Park Service seeks solutions for Little Bighorn Battlefield

2010-12-03T00:15:00Z 2010-12-03T01:12:27Z Park Service seeks solutions for Little Bighorn Battlefield

By LORNA THACKERAY

Of The Gazette Staff

The Billings Gazette
December 03, 2010 12:15 am  • 

Almost 30 years ago, a management plan was approved for Little Bighorn Battlefield National Monument.

It set some lofty goals — a new visitor center off the historic battlefield site; new boundaries increasing the size of park by more than 11,000 acres; and a new tour road that would take visitors through the park from the place where the battle started to where it ended at Last Stand Hill.

But since that plan was adopted in 1986, virtually none of its principal goals have been accomplished.

The undersized visitor center still intrudes on historic ground; the park remains at its original 765 acres; and park visitors still drive a tour road that takes them chronologically backward from Last Stand Hill to where the battle started in the valley below.

Exhibit space in the museum is marginal; storage for historic documents and artifacts is insufficient; parking is woefully inadequate.

Battlefield Superintendent Kate Hammond has scheduled public meetings this month to open a dialogue about how some of these issues can be resolved. She wants all the stakeholders, from tribal representatives to Custer buffs, to offer their opinions and ideas about fixing some of the problems.

“It's not OK to live another 30 years with these issues,” she said.

For reasons both political and monetary, most of the plan's key provisions have not been implemented, she said. Hammond contends that it is time to open the discussion on whether to keep the plan, modify it or start over.

“We want to do something to move forward,” she said.

Moving forward has never been easy at the 1876 battlefield surrounded both by controversy and the Crow Reservation.

Expanding park boundaries seems always to be the sticking point. In the past the Crow Tribe has resisted efforts to enlarge the park, which Hammond said would require congressional approval. It is unlikely Congress would approve a boundary change without the tribe's support.

The Custer Battlefield Preservation Committee, a nonprofit organization set up with the idea of buying land for the National Park Service, has 3,500 acres of land it would love to donate, said Jim Court. Court is a former Little Bighorn Battlefield superintendent and was chief fundraiser for the Preservation Committee.

It was on land purchased by the Preservation Committee that the management plan envisioned building a new visitor center. The Preservation Committee had offered not only the land, but money for the visitor center many years ago, Court said.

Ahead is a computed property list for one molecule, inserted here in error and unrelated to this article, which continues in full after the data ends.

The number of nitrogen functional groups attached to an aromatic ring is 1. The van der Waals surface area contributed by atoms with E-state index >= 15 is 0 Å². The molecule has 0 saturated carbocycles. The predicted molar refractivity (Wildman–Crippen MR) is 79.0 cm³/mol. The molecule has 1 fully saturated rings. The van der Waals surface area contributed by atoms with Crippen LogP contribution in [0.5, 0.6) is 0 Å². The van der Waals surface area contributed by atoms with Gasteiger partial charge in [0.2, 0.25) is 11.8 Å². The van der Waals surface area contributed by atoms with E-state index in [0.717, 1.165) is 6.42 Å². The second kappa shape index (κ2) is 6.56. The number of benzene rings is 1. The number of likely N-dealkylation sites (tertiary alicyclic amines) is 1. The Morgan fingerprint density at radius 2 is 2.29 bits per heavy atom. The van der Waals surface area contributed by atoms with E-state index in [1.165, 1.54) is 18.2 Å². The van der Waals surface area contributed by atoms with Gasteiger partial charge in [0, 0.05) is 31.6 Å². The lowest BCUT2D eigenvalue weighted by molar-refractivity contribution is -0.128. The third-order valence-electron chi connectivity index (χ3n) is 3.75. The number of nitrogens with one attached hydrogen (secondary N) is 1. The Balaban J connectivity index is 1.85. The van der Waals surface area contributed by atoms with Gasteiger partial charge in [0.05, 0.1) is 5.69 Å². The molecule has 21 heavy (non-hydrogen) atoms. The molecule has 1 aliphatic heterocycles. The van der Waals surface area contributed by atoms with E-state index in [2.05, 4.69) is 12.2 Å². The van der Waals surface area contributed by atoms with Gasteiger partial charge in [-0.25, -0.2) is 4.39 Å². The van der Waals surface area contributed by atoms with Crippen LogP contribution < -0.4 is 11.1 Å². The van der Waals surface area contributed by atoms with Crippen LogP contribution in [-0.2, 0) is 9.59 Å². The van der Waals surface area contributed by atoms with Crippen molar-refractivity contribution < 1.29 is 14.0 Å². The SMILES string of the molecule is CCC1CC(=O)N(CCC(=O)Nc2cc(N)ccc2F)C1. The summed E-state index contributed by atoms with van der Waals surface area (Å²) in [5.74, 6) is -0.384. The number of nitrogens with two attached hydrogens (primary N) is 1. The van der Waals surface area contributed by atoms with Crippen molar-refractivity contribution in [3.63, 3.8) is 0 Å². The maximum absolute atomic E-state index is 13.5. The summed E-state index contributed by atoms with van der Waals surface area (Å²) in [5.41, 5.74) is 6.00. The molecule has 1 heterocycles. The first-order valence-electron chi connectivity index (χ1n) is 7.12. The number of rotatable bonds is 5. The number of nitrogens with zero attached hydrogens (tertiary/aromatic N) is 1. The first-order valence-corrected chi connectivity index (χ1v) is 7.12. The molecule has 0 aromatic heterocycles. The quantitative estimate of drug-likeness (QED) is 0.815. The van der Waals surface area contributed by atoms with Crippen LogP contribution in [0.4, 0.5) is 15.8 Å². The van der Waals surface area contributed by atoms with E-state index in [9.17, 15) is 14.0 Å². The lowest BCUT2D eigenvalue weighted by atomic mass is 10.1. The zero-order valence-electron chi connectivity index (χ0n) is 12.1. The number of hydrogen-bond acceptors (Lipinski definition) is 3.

“At one point we had $15 million pledged to build a new visitor center and couldn't even get the Park Service to acknowledge the offer,” he said.

Hammond said there are strict regulations about park facilities being built on Park Service-owned lands.

In 2008, the National Park Service proposed an interim solution to the visitor center problem that would have involved a modest increase in size of the existing building. The plan was scrapped after some of the biggest names in the field of Western history opposed it as a further intrusion onto the historic battlefield. They also argued that the remodel would have the effect of delaying indefinitely the real solution — a new visitor center.

The Preservation Committee is no longer buying land and no recent action has been taken to get its land into Park Service hands. Court says he believes that if the committee, tribe and Park Service could sit down and talk, they could break the stalemate and reach agreements beneficial for all concerned.

“It needs to be something that will benefit the tribe,” he said.

His personal preference would be to trade some of the committee-owned land for tribal lands so the historic ground could be consolidated. Then the tribe and committee could set some boundaries, put up fences and bring in a bison herd.

“Tourists love to see buffalo,” he said. “That's what they would have seen here in 1876.”

Three public meetings are set for next week. The first will be Tuesday from 7 to 8:30 p.m. at Parmly Billings Library. On Wednesday, a meeting is set for 5:30 to 7:30 p.m. at the Super 8 Motel in Hardin. The final meeting is scheduled for Thursday from 5:30 to 7:30 p.m. at the American Mountaineering Center in Golden, Colo.

For those who can't make the meetings, the Park Service has set up webinars on Monday at 6 p.m. MDT and Wednesday at 2 p.m. MDT. To participate, go to http://doilearn.webex.com. Click the “meeting center” tab and search for “Little Bighorn.” Log in with the password “LIBI.” Dial into a conference line to listen to the presentation and discussion.

On Monday, the dial-in number is 800-779-1424. The passcode is 6215319. The dial-in number for Wednesday is 888-790-3288. The passcode is 6215319.

Lorna Thackeray can be reached at 657-1314 or lthackeray@billingsgazette.com

Lorna Thackeray can be reached at 657-1314 or lthackeray@billingsgazette.com

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